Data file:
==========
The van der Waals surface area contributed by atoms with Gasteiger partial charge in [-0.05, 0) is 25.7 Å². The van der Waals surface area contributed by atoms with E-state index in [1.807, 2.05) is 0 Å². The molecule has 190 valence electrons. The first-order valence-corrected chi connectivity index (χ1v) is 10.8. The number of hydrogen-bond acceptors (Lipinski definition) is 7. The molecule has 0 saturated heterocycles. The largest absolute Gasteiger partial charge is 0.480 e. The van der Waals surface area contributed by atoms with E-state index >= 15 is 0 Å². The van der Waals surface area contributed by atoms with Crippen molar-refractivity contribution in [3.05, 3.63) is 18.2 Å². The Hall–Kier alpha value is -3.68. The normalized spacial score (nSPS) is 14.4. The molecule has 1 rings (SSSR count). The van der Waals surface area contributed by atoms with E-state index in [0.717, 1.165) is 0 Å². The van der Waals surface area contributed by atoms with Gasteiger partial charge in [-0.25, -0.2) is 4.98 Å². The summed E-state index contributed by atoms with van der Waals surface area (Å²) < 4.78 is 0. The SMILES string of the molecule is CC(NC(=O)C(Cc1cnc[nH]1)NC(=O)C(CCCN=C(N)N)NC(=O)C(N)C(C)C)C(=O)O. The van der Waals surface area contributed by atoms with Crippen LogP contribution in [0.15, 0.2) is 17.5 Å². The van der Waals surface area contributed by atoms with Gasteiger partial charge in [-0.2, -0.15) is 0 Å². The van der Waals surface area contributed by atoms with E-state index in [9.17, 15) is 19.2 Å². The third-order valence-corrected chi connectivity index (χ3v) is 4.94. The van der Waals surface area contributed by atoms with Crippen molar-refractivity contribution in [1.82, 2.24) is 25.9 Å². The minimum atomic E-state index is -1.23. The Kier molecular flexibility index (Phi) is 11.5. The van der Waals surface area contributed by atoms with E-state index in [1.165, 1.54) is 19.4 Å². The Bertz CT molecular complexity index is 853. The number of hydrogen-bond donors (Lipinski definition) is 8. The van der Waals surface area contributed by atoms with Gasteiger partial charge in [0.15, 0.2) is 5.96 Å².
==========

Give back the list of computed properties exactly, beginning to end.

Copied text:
The van der Waals surface area contributed by atoms with Gasteiger partial charge in [-0.05, 0) is 25.7 Å². The van der Waals surface area contributed by atoms with E-state index in [1.807, 2.05) is 0 Å². The molecule has 190 valence electrons. The first-order valence-corrected chi connectivity index (χ1v) is 10.8. The number of hydrogen-bond acceptors (Lipinski definition) is 7. The molecule has 0 saturated heterocycles. The largest absolute Gasteiger partial charge is 0.480 e. The van der Waals surface area contributed by atoms with E-state index >= 15 is 0 Å². The van der Waals surface area contributed by atoms with Crippen molar-refractivity contribution in [3.05, 3.63) is 18.2 Å². The Hall–Kier alpha value is -3.68. The normalized spacial score (nSPS) is 14.4. The molecule has 1 rings (SSSR count). The van der Waals surface area contributed by atoms with E-state index in [0.717, 1.165) is 0 Å². The van der Waals surface area contributed by atoms with Gasteiger partial charge in [-0.25, -0.2) is 4.98 Å². The summed E-state index contributed by atoms with van der Waals surface area (Å²) < 4.78 is 0. The SMILES string of the molecule is CC(NC(=O)C(Cc1cnc[nH]1)NC(=O)C(CCCN=C(N)N)NC(=O)C(N)C(C)C)C(=O)O. The van der Waals surface area contributed by atoms with Crippen LogP contribution in [0.15, 0.2) is 17.5 Å². The van der Waals surface area contributed by atoms with Gasteiger partial charge in [-0.2, -0.15) is 0 Å². The van der Waals surface area contributed by atoms with E-state index in [9.17, 15) is 19.2 Å². The third-order valence-corrected chi connectivity index (χ3v) is 4.94. The van der Waals surface area contributed by atoms with Crippen molar-refractivity contribution in [1.82, 2.24) is 25.9 Å². The minimum atomic E-state index is -1.23. The Kier molecular flexibility index (Phi) is 11.5. The van der Waals surface area contributed by atoms with E-state index in [1.165, 1.54) is 19.4 Å². The Bertz CT molecular complexity index is 853. The number of hydrogen-bond donors (Lipinski definition) is 8. The van der Waals surface area contributed by atoms with Gasteiger partial charge in [0.15, 0.2) is 5.96 Å².